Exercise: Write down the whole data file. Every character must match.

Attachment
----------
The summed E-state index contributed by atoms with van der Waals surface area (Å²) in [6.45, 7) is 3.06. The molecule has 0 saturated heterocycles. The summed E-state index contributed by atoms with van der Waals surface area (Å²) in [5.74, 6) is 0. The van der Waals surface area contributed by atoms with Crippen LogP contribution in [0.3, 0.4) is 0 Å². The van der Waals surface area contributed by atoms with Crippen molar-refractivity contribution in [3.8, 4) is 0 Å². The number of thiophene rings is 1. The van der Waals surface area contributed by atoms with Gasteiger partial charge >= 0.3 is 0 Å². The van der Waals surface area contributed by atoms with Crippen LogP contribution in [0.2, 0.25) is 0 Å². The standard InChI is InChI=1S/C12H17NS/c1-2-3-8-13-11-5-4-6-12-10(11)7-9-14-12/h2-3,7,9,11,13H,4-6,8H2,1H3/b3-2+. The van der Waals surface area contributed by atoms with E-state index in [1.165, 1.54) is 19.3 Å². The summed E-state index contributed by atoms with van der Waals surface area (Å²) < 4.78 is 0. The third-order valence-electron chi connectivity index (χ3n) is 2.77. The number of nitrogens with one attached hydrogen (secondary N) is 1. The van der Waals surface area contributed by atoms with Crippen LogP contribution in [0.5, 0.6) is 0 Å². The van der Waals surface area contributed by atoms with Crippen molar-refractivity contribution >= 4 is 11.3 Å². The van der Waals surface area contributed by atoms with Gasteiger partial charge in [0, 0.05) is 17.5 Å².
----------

The summed E-state index contributed by atoms with van der Waals surface area (Å²) in [6.45, 7) is 3.06. The molecule has 0 saturated heterocycles. The summed E-state index contributed by atoms with van der Waals surface area (Å²) in [5.74, 6) is 0. The van der Waals surface area contributed by atoms with Crippen LogP contribution in [0.3, 0.4) is 0 Å². The van der Waals surface area contributed by atoms with Crippen molar-refractivity contribution in [3.8, 4) is 0 Å². The number of thiophene rings is 1. The van der Waals surface area contributed by atoms with Gasteiger partial charge >= 0.3 is 0 Å². The van der Waals surface area contributed by atoms with Crippen LogP contribution in [0.2, 0.25) is 0 Å². The standard InChI is InChI=1S/C12H17NS/c1-2-3-8-13-11-5-4-6-12-10(11)7-9-14-12/h2-3,7,9,11,13H,4-6,8H2,1H3/b3-2+. The van der Waals surface area contributed by atoms with E-state index in [1.165, 1.54) is 19.3 Å². The summed E-state index contributed by atoms with van der Waals surface area (Å²) < 4.78 is 0. The third-order valence-electron chi connectivity index (χ3n) is 2.77. The number of nitrogens with one attached hydrogen (secondary N) is 1. The van der Waals surface area contributed by atoms with Crippen LogP contribution in [0.5, 0.6) is 0 Å². The van der Waals surface area contributed by atoms with Crippen molar-refractivity contribution >= 4 is 11.3 Å². The van der Waals surface area contributed by atoms with Gasteiger partial charge in [0, 0.05) is 17.5 Å².